This Day In Baseball History: June 5th, 1920

Jared HoodContributor IJune 5, 2009

In perhaps the first sign that the end of the dead-ball era may be closing in, and the live-ball era knocking on the door, on June 5th 1920,  the Philadelphia Athletics' vice president Thomas Shibe, denies charges that the baseballs currently being used are livelier. Shibe cites the abolition of the spitball and other "freak" pitches as the reason for the increase in home runs during the season.

Later, on August 16th, 1920, Cleveland Indians Shortstop Ray Chapman is killed when a wild pitch thrown by Yankees pitcher Carl Mays makes contact with his cranium. He was rushed to the hospital, but died later that afternoon. Many Yankees players on the field recall thinking the ball was hit and in play due to the loud echoing sound made after Chapman was hit, even going so far as throwing the ball to first base. Shortly after Baseball Commissioner Kenesaw Mountain Landis, begins instituting rule changes that have a drastic effect on the future of baseball.

 Throughout the Baseball season of 1920, baseballs were no longer allowed to be “customized” and spitballs were no longer allowed to be thrown. Up to this point leading dead-ball era aces such as Jack Chesbro, Christy Mathewson, Cy Young, Carl Mays and Grover Cleveland Alexander used whatever they could to create an advantage on the mound. The trajectory of the balls they pitched was aided by rubbing tobacco juice, licorice, clay and anything else they could get their hands on. The “emery” ball, was largely popular with Mathewson and Young who would rub the ball against the spikes of their cleats to change the consistency of the horsehide it was wound in. By the end of the first innings of the dead-ball era, the ball could hardly be seen approaching the strike zone because it was so brown and dirty. During this time, baseballs were also wound tighter to make them less dense and were replaced more frequently during games.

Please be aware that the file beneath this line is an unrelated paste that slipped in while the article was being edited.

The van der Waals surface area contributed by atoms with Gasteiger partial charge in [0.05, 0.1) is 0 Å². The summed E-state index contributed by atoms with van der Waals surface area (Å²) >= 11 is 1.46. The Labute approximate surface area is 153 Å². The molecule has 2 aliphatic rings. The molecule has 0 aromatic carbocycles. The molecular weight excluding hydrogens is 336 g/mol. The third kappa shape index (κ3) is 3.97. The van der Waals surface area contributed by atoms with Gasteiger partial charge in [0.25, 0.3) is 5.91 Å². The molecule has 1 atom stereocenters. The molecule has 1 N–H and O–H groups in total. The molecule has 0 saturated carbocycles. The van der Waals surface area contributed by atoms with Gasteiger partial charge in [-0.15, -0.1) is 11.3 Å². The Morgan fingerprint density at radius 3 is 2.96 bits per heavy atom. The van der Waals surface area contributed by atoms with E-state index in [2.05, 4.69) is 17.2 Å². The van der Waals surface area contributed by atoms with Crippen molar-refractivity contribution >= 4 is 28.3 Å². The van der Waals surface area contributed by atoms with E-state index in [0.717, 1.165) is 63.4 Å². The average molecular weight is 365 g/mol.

Commissioner Landis was a visionary, though many jeered him for this policy change in 1921 and up until late 1925, he was on the verge of drastically shifting the balance of power from the short-hop to the long-ball without even knowing it. What Landis saw simply as a danger to the sport which had taken the life of a very good ball player and all around nice guy, in Ray Chapman, turned into being one of the single greatest rule changes in the history of Baseball.

We all know what happened next. Babe Ruth, Jimmy Foxx, Mickey Mantle, Teddy Ballgame and on, and on, and on changed the face of baseball. Baseball was saved by the lively-ball and thus the home run. It was saved so much so, that by the late twentieth century franchises all over the country shrank the distances of their outfields just to make home runs more frequent from just average power hitters. We all love the long ball. Can you imagine watching any modern player hit the dead-ball? They would tear up their contracts, or we would stop watching.